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Photoshop CS6 New Features

Aligning and stacking vector-based shapes


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Photoshop CS6 New Features

with Deke McClelland

Video: Aligning and stacking vector-based shapes

All right, now let's take look at the other enhancements to shape layers, path outlines, basically anything that's a vector inside of Photoshop. Notice these scissors down here toward the bottom of artwork. Obviously they should be aligned to each other and we do have Alignment control where shape outlines are concerned. So I'll go ahead and click on this scissors layer here. Now I'm not seeing the path outlines, because I had turned them off in the previous movie, so I'll press Ctrl+H or Command+H on a Mac to bring them back. Then I'll grab my black arrow tool and I'll go ahead and marquee the shapes like so in order to select them.
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  1. 1m 37s
    1. Welcome
      1m 37s
  2. 2h 27m
    1. The secrets of the dark interface
      3m 55s
    2. Background and Auto-Save
      3m 22s
    3. The altogether revamped Crop tool
      4m 0s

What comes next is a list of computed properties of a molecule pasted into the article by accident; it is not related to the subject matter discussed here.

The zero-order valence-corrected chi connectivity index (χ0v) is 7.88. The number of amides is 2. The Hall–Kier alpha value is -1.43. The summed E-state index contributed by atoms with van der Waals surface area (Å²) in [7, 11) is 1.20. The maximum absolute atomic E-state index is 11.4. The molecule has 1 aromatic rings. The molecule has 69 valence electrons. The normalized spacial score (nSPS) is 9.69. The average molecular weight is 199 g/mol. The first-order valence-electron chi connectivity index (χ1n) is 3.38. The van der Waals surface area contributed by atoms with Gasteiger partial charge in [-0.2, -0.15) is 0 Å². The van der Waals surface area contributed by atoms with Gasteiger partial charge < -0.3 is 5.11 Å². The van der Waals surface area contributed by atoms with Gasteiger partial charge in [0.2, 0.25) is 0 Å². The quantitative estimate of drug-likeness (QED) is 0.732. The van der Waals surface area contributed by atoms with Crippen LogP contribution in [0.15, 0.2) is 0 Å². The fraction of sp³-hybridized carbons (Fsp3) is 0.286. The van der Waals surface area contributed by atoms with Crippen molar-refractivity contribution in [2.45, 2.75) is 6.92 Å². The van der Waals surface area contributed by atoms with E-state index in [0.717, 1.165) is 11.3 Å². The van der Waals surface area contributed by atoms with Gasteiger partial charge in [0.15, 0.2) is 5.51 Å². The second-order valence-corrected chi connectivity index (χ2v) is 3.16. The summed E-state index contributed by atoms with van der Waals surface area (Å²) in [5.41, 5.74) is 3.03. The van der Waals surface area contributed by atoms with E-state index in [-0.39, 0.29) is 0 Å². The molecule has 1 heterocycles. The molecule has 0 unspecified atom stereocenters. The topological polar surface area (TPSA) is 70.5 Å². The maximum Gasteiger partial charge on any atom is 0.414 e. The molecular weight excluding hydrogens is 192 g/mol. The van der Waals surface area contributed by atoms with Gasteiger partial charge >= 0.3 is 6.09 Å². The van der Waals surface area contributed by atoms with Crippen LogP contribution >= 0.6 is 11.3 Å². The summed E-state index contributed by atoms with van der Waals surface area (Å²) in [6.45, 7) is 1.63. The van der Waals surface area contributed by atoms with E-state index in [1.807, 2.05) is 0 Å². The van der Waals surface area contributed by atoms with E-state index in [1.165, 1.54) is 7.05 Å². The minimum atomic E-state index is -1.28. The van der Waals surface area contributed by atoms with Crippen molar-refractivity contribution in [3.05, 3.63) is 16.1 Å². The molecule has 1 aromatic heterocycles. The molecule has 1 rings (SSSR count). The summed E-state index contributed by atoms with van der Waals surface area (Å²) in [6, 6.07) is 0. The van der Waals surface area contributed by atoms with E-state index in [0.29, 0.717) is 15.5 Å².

4. The consolidated Properties panel
      3m 58s
    5. The searchable Layers panel
      5m 2s
    6. Modifying multiple layers at a time
      4m 50s
    7. The wide world of layer enhancements
      6m 48s
    8. Content-Aware Move and Extend
      6m 16s
    9. Content-Aware Patch
      3m 14s
    10. Auto-Power color adjustments
      6m 3s
    11. The brave new world of Camera Raw 7
      6m 16s
    12. The new three-part Blur Gallery
      8m 9s
    13. The Adaptive Wide-Angle filter
      7m 7s
    14. Correcting wide-angle panoramas
      7m 14s
    15. Text enhancements & styles
      4m 48s
    16. Filling & stroking shape layers
      4m 37s
    17. Aligning and stacking vector-based shapes
      4m 17s
    18. Working with the Scripted Patterns
      3m 32s
    19. Erodible brush tips & airbrushes
      5m 44s
    20. The enhanced Liquify filter
      4m 20s
    21. The new Oil Paint filter
      4m 10s
    22. Selecting skin tones and faces
      5m 11s
    23. The new Lighting Effects filter
      6m 29s
    24. Editing videos in the Timeline panel
      10m 16s
    25. Making editable 3D type
      8m 8s
    26. 3D shadows and reflections
      6m 35s
    27. Aligning and distributing meshes in 3D
      3m 0s
  3. 50m 34s
    1. Introducing the first Photoshop Creative Cloud update
      1m 36s
    2. Liquify and Blur Gallery support Smart Objects
      8m 42s
    3. Creating conditional actions
      9m 51s
    4. Moving a point with the Pen tool on the fly
      3m 32s
    5. Autonaming merged layers
      4m 42s
    6. Creating global default type styles
      4m 57s
    7. Copying CSS code from specialty layers
      4m 54s
    8. Enhanced 3D lighting with 32-bit bit color
      6m 42s
    9. The new default 3D image-based light
      5m 38s
  4. 29s
    1. Goodbye
      29s

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Photoshop CS6 New Features
3h 20m Appropriate for all Mar 21, 2012 Updated Jan 15, 2013

Viewers: in countries Watching now: